DR Congo arrests suspected murderers of 2 UN experts in Kasai


DR Congo arrests suspects in murder of 2 UN experts in Kasai. American Michael Sharp, Swedish national Zaida Catalan and their interpreter Betu Tshintela went missing on March 12 along with driver Isaac Kabuayi and two motorbike drivers in Central Kasai province while looking into recent large-scale violence and alleged human rights violations by the Congolese army and local militia groups.

Congo’s government promised to linvestigate the deaths of an American and a Swedish expert for the United Nations and their interpreter, whose bodies were found in a shallow grave after the team disappeared. Sweden said it was opening a murder investigation, and the U.N. Security Council strongly condemned the killings.

Recently, Authorities in the Democratic Republic of Congo (DRC) have announced the arrest of two suspects in connection with the death of two U.N. investigators in central Congo last month.

However, one of the suspects managed to escape from custody, the military’s top prosecutor further disclosed on Friday. Speaking in the capital Kinshasa, General Joseph Ponde told reporters that four police officers responsible for guarding the suspects had also been arrested following the escape. Reuters reports that the General referred to the suspect in custody, Daniel Mbayi Kabasele, as an “insurgent”

The United Nations Secretary General Antonio Guterres had cause to condemn the murderers. The UN vowed to conduct an inquiry with Guterres saying the world body would do “everything possible” to bring justice in the case.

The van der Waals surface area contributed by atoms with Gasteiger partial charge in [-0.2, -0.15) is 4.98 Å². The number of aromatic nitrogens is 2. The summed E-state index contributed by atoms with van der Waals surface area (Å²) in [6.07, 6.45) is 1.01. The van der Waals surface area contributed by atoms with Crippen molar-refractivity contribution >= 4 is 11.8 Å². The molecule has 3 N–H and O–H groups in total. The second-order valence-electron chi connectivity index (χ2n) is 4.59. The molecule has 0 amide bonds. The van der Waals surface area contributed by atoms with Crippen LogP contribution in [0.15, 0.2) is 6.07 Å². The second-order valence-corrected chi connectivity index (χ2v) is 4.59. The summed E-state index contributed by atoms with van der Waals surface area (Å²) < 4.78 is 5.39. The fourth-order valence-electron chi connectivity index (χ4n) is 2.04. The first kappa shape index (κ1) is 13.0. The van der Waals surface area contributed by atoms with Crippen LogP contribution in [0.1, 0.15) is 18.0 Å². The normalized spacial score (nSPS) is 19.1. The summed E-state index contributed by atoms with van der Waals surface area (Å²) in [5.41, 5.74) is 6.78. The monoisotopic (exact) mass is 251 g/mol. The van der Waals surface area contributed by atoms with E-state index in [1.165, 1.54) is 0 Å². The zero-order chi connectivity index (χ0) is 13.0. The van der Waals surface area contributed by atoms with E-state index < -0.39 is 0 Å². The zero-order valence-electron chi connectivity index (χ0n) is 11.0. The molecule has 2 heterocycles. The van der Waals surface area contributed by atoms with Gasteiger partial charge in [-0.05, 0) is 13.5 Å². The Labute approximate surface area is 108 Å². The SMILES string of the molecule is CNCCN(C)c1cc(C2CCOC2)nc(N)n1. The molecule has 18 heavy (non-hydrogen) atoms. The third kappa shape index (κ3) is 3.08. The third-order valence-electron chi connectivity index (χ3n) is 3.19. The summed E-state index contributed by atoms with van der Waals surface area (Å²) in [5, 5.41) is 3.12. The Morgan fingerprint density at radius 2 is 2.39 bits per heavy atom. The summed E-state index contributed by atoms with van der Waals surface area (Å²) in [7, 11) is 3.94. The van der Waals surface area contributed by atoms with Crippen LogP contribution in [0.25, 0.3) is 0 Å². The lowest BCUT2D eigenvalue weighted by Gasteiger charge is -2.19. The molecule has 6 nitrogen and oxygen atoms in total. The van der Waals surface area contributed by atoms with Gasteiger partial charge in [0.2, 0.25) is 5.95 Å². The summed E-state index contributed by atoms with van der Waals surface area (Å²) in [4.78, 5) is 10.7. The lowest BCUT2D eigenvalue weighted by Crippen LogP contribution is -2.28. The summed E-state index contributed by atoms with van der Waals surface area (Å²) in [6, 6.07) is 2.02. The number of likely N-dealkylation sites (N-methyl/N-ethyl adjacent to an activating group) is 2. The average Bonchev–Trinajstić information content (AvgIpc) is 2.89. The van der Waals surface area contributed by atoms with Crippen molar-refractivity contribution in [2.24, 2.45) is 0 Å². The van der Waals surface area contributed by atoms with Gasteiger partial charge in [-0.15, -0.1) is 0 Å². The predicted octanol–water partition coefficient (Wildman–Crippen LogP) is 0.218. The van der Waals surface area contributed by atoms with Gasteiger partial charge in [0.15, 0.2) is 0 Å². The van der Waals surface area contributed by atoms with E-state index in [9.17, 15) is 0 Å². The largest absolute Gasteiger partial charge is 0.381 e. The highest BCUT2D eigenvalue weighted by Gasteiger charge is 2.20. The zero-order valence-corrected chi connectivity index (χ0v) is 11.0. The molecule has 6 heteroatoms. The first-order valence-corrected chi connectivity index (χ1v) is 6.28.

Since July 2016, large-scale violence has intensified in Central Kasai province and later spread to neighboring provinces. The uprising erupted after government forces in August killed a tribal chief and militia leader.

Hundreds of civilians have been killed and more than one million displaced since last August in central Congo’s Kasai region due to fighting between a local militia and security forces. The United Nations has identified at least 23 mass graves.

Democratic Republic of Congo’s President Joseph Kabila addresses the nation at Palais du Peuple in Kinshasa, Democratic Republic of Congo, concerning the conflict.

In the main time, Congo has suspended its military cooperation with former colonial power Belgium in protest against criticism last week by Belgium’s foreign minister of President Joseph Kabila’s selection of a new prime minister, defense minister Crispin Atama Tabe told Reuters on Friday.

The move underlines growing tensions between Congo and international powers, who are pushing for an election by the end of the year to replace Kabila after he refused to step down when his constitutional mandate expired in December.

In addition, Belgian foreign minister Didier Reynders said the nomination of Bruno Tshibala violated the spirit of a December deal with the opposition to form an interim power-sharing government. Belgian defense ministry spokeswoman Laurence Mortier confirmed that Congo had informed Belgium of its intention to end the cooperation, which included around 30 Belgian military trainers in Congo who may be withdrawn as a result.

Congo president is working extremely hard to curb the killings in the area. He noted that the killing of the two UN officials is never a racial discrimination but that of the existing conflict in the community. He ensured that the murderers will be justly punished.

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